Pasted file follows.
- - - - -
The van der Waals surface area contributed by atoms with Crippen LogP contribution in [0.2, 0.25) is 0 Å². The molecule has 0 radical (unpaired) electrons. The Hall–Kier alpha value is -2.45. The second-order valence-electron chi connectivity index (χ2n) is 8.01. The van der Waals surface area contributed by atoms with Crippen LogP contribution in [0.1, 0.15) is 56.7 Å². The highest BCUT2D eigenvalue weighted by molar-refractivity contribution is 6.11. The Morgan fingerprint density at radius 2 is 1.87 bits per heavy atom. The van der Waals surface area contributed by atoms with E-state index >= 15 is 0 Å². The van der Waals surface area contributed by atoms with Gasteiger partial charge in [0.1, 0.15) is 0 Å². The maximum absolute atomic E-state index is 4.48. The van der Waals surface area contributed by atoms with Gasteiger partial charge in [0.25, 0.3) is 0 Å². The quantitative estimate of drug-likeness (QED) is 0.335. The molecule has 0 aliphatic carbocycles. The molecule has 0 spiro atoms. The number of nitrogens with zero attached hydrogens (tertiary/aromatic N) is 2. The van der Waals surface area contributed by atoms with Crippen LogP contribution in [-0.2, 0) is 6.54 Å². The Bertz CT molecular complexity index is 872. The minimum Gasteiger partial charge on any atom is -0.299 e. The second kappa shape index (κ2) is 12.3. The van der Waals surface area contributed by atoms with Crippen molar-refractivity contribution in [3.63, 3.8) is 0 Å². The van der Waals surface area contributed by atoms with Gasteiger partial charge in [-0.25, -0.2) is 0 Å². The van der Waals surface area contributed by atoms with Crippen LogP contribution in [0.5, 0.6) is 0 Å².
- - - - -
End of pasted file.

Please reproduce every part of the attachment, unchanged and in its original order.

The van der Waals surface area contributed by atoms with Crippen LogP contribution in [0.2, 0.25) is 0 Å². The molecule has 0 radical (unpaired) electrons. The Hall–Kier alpha value is -2.45. The second-order valence-electron chi connectivity index (χ2n) is 8.01. The van der Waals surface area contributed by atoms with Crippen LogP contribution in [0.1, 0.15) is 56.7 Å². The highest BCUT2D eigenvalue weighted by molar-refractivity contribution is 6.11. The Morgan fingerprint density at radius 2 is 1.87 bits per heavy atom. The van der Waals surface area contributed by atoms with E-state index >= 15 is 0 Å². The van der Waals surface area contributed by atoms with Gasteiger partial charge in [0.1, 0.15) is 0 Å². The maximum absolute atomic E-state index is 4.48. The van der Waals surface area contributed by atoms with Gasteiger partial charge in [0.25, 0.3) is 0 Å². The quantitative estimate of drug-likeness (QED) is 0.335. The molecule has 0 aliphatic carbocycles. The molecule has 0 spiro atoms. The number of nitrogens with zero attached hydrogens (tertiary/aromatic N) is 2. The van der Waals surface area contributed by atoms with Crippen LogP contribution in [-0.2, 0) is 6.54 Å². The Bertz CT molecular complexity index is 872. The minimum Gasteiger partial charge on any atom is -0.299 e. The second kappa shape index (κ2) is 12.3. The van der Waals surface area contributed by atoms with Crippen molar-refractivity contribution in [3.63, 3.8) is 0 Å². The van der Waals surface area contributed by atoms with Gasteiger partial charge in [-0.25, -0.2) is 0 Å². The van der Waals surface area contributed by atoms with Crippen LogP contribution in [0.5, 0.6) is 0 Å².